A majority of Americans still favor the death penalty, but reasons for opposition are changing, according to a study by the Pew Research Center.
According to the study, 62 percent of adults in America favor the death penalty for people convicted of murder, and 31 percent are opposed. While such numbers have been consistent for the past seven years, the reasoning behind death penalty opposition has changed.
"When asked why they oppose the death penalty, 27 percent of opponents say it is wrong or immoral to kill someone, while an identical percentage (27 percent) cite concerns about flaws in the justice system and the possibility that innocent people could be put to death," said the report.
In a Gallup survey 20 years ago, a much higher percentage of death penalty opponents (41 percent) cited moral considerations, and only 11 percent mentioned problems with the justice system or wrongful executions.
Increased technology, particularly in regards to DNA testing, has led to more exonerations of people convicted of crimes. Since 1973, 142 people have been released from death row because of innocence.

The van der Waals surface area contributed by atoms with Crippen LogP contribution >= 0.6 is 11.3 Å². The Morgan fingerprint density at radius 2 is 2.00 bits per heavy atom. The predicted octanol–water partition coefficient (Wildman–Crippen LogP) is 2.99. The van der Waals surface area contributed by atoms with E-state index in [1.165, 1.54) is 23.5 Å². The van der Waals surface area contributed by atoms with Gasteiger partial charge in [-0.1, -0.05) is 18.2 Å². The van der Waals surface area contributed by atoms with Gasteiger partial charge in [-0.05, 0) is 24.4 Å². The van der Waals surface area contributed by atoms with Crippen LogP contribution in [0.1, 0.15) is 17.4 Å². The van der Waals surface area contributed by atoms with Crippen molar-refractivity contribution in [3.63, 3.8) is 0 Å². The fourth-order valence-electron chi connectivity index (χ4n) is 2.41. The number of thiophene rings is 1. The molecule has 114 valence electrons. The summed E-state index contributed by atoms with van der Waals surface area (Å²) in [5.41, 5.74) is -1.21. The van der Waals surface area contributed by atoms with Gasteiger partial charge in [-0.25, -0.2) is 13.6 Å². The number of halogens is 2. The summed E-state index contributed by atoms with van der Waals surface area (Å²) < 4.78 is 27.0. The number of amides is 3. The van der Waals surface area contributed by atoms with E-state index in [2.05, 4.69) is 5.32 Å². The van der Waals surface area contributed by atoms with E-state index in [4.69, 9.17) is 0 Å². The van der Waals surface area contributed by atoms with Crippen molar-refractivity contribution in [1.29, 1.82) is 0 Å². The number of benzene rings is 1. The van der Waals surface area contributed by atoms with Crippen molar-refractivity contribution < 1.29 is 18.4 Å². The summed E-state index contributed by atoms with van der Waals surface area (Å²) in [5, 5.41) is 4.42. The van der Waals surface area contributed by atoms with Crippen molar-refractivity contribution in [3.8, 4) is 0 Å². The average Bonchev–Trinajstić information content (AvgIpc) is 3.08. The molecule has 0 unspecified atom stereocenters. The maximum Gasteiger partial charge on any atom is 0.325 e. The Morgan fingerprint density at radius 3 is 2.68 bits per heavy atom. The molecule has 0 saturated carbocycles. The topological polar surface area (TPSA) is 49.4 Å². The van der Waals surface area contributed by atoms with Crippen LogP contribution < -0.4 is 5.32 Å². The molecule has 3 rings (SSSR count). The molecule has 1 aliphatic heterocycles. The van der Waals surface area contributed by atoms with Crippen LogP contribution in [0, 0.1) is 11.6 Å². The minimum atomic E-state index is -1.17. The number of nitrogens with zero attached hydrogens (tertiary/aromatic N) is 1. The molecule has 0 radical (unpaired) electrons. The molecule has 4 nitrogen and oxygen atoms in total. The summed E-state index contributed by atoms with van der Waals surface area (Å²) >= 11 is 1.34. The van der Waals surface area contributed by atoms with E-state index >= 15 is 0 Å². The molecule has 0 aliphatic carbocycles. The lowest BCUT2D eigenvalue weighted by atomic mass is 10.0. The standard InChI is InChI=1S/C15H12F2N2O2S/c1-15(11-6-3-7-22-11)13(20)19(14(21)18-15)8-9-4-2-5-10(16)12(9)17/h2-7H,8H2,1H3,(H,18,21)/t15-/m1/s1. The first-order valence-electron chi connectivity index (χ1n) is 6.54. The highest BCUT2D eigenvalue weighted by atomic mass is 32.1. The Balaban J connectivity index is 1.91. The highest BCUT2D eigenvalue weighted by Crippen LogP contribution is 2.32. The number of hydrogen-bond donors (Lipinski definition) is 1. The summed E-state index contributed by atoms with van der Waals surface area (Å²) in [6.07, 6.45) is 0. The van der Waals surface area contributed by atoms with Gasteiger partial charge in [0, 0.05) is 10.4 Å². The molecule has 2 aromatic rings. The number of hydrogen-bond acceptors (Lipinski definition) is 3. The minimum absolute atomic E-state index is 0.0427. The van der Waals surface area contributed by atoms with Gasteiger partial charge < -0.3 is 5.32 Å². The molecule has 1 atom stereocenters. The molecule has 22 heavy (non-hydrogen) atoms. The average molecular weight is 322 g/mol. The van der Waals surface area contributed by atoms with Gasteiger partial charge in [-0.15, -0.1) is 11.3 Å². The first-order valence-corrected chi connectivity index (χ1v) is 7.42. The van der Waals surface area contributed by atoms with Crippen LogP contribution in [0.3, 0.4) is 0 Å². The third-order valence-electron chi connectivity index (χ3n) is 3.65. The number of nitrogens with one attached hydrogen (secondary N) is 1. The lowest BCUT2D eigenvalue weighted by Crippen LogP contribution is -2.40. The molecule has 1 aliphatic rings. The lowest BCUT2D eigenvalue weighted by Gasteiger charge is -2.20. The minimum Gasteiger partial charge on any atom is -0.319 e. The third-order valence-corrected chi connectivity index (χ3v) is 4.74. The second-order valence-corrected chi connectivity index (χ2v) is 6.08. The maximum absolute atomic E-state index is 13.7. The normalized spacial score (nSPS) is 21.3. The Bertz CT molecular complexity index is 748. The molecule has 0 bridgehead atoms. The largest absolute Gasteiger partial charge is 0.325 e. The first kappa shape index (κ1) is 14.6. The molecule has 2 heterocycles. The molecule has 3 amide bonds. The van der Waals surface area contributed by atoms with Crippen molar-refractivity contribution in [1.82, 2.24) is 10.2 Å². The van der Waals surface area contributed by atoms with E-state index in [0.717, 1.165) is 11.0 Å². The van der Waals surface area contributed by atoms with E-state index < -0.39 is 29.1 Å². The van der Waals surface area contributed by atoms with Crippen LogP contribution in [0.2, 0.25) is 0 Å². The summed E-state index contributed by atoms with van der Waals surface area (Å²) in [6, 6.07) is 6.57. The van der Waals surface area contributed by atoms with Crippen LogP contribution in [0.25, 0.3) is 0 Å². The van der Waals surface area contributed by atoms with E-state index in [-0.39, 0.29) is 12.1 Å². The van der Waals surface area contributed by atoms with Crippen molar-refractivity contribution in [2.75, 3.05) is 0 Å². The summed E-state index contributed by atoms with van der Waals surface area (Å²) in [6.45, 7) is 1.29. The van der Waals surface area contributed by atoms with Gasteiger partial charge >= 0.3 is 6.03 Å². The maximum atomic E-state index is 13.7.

Roughly half of those who support the death penalty do so because it is a "deserved/appropriate punishment," which is consistent with polling for the past few years.
Support for the death penalty in America peaked in 1996, when 78 percent of those polled favored capital punishment for people convicted of murder. It has since declined.
Thirty-three states use the death penalty. More than 3,200 inmates are currently on death row in the U.S. Forty-three prisoners were executed in 2012 in nine states.
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